Intrapreneurs - Fostering Change from the Inside Out

By Kevin Wilhelmsen Dean, University of Phoenix School of Business | October 09, 2016

Many of today's largest and most successful companies started as nothing more than an idea, backed by a person brave enough to take the leap and follow a dream.

Often companies have no further to look than their own workforces to find innovators who will push them forward. They are called "intrapreneurs," and despite their impact on business and culture, managers often struggle to identify and grow these passionate individuals who are hard-working and filled with ideas that could drive positive change.

Intrapreneurs are can-do, take-charge innovators who focus on strengthening the organizations for which they work. They are change makers who offer revolutionary approaches. They are the edgy counterparts to entrepreneurs who are likely to push through a bold, fresh idea internally that completely dismantles the "strategic" plan – and pushes the company forward to new heights.

Google's Gmail and Starbuck's Frappacinno are two of the most widely known examples of products that are the result of intrapreneurs. But intrapreneurs are not just creators of buzzworthy consumer products, they are also employees who find new ways to create efficiencies, improve processes, identify new revenue streams or find better ways to engage customers.

From enhancing online booking, innovating check-in/check-out policies, revamping loyalty programs, enriching guest service, improving social engagement and influencing customer preference, the hotel industry is ripe with opportunities for intrapreneurship. The nature of today's technological advances within the industry alone should compel leaders to think outside the box on hiring and employee retention strategies. This can help ensure the organization has the right human capital to not only keep up with the latest industry developments, but also the talent to anticipate and introduce them first.

Creating an Intrapreneurial Culture

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Guest Service: A Culture of YES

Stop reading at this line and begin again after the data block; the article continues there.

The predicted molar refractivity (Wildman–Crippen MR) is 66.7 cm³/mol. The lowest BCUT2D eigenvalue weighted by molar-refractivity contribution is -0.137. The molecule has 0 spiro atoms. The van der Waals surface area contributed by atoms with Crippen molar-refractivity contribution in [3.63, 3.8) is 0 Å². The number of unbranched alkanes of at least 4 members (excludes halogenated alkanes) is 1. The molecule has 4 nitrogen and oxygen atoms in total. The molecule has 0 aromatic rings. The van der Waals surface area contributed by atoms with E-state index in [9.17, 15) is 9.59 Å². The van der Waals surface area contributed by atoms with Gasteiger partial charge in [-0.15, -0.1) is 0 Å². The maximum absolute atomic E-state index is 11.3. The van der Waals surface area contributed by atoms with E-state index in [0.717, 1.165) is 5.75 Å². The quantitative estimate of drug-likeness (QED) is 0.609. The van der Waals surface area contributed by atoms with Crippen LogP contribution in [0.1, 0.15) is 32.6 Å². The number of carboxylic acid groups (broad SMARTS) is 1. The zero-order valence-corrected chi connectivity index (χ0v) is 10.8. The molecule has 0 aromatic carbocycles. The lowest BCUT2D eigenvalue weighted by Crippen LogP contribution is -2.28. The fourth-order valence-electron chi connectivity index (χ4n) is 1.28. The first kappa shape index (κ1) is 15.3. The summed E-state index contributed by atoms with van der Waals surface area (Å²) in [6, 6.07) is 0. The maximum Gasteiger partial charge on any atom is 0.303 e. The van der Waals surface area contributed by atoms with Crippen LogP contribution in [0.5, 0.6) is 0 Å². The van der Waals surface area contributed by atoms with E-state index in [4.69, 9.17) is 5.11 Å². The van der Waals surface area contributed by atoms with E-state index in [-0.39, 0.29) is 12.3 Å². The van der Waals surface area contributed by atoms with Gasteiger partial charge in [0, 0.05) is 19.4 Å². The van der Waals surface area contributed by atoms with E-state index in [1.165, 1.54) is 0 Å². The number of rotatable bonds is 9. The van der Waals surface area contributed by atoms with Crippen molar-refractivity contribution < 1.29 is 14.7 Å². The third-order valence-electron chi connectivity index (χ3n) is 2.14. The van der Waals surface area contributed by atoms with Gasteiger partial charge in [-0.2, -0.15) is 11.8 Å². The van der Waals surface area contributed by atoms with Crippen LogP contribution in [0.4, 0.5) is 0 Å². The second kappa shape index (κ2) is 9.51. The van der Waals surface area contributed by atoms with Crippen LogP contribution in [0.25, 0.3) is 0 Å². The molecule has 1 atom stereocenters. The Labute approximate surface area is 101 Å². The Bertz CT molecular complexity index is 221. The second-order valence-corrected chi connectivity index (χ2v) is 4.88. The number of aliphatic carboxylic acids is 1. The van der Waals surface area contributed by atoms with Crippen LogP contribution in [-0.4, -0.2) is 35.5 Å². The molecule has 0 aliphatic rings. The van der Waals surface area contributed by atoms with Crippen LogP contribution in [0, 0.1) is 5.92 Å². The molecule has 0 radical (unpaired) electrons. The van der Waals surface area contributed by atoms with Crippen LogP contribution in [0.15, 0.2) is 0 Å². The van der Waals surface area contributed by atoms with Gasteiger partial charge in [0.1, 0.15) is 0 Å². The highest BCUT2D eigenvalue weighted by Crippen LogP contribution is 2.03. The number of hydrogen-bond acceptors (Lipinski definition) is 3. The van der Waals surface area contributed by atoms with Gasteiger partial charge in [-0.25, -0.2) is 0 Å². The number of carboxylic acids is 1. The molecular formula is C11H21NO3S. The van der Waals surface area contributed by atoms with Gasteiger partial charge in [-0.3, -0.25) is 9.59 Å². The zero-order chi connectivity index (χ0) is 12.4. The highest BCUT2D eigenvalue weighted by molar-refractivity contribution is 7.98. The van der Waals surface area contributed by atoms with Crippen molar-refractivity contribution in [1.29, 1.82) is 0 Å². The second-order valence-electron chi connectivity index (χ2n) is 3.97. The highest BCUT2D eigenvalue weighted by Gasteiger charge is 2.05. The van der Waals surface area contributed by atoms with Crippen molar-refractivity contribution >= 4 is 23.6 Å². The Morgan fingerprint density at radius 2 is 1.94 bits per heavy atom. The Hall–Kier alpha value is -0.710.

In a recent global consumers report, 97% of the participants said that customer service is a major factor in their loyalty to a brand, and 76% said they view customer service as the true test of how much a company values them. And since there is no industry more reliant on customer satisfaction than the hotel industry, managers must be unrelenting in their determination to hire, train and empower the very best people, and to create a culture of exceptional customer service within their organization. Of course, this begins with hiring the right people. There are people who are naturally service-oriented; people who are warm, empathetic, enthusiastic, pleasant, thoughtful and optimistic; people who take pride in their ability to solve problems for the hotel guests they are serving. Then, those same employees must be empowered to solve problems using their own judgment, without having to track down a manager to do it. This is how seamless problem solving and conflict resolution are achieved in guest service. This willingness to empower employees is part of creating a Culture of Yes within an organization.  The goal is to create an environment in which everyone is striving to say “Yes”, rather than figuring out ways to say, “No”. It is essential that this attitude be instilled in all frontline, customer-facing, employees. Finally, in order to ensure that the hotel can generate a consistent level of performance across a wide variety of situations, management must also put in place well-defined systems and standards, and then educate their employees about them. Every employee must be aware of and responsible for every standard that applies in their department. The April issue of the Hotel Business Review will document what some leading hotels are doing to cultivate and manage guest satisfaction in their operations.